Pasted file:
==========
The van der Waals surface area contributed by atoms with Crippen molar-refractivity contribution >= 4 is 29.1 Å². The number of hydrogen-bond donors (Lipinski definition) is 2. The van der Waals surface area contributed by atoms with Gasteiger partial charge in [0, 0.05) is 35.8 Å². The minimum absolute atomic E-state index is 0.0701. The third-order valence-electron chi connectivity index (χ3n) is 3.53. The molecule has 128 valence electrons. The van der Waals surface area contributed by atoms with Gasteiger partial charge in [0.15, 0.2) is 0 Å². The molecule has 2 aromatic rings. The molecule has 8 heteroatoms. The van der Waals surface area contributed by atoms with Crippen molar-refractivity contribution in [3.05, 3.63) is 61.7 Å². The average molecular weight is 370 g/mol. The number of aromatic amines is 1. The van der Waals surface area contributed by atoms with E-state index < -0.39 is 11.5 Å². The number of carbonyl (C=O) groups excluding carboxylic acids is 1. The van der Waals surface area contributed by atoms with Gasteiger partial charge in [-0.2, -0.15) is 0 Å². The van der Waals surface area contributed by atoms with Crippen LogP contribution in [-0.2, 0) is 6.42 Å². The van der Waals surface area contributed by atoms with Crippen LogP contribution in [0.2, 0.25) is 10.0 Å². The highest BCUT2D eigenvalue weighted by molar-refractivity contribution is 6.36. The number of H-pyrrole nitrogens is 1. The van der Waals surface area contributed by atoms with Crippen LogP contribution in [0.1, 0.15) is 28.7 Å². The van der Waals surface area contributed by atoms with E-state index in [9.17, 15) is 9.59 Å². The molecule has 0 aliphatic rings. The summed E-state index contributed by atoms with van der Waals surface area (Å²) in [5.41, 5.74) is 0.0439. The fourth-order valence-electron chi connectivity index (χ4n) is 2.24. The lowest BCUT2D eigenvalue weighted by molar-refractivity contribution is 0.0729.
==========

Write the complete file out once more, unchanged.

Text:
The van der Waals surface area contributed by atoms with Crippen molar-refractivity contribution >= 4 is 29.1 Å². The number of hydrogen-bond donors (Lipinski definition) is 2. The van der Waals surface area contributed by atoms with Gasteiger partial charge in [0, 0.05) is 35.8 Å². The minimum absolute atomic E-state index is 0.0701. The third-order valence-electron chi connectivity index (χ3n) is 3.53. The molecule has 128 valence electrons. The van der Waals surface area contributed by atoms with Gasteiger partial charge in [0.15, 0.2) is 0 Å². The molecule has 2 aromatic rings. The molecule has 8 heteroatoms. The van der Waals surface area contributed by atoms with Crippen molar-refractivity contribution in [3.05, 3.63) is 61.7 Å². The average molecular weight is 370 g/mol. The number of aromatic amines is 1. The van der Waals surface area contributed by atoms with E-state index < -0.39 is 11.5 Å². The number of carbonyl (C=O) groups excluding carboxylic acids is 1. The van der Waals surface area contributed by atoms with Gasteiger partial charge in [-0.2, -0.15) is 0 Å². The van der Waals surface area contributed by atoms with Crippen LogP contribution in [-0.2, 0) is 6.42 Å². The van der Waals surface area contributed by atoms with Crippen LogP contribution in [0.2, 0.25) is 10.0 Å². The highest BCUT2D eigenvalue weighted by molar-refractivity contribution is 6.36. The number of H-pyrrole nitrogens is 1. The van der Waals surface area contributed by atoms with Crippen LogP contribution in [0.1, 0.15) is 28.7 Å². The van der Waals surface area contributed by atoms with E-state index in [9.17, 15) is 9.59 Å². The molecule has 0 aliphatic rings. The summed E-state index contributed by atoms with van der Waals surface area (Å²) in [5.41, 5.74) is 0.0439. The fourth-order valence-electron chi connectivity index (χ4n) is 2.24. The lowest BCUT2D eigenvalue weighted by molar-refractivity contribution is 0.0729.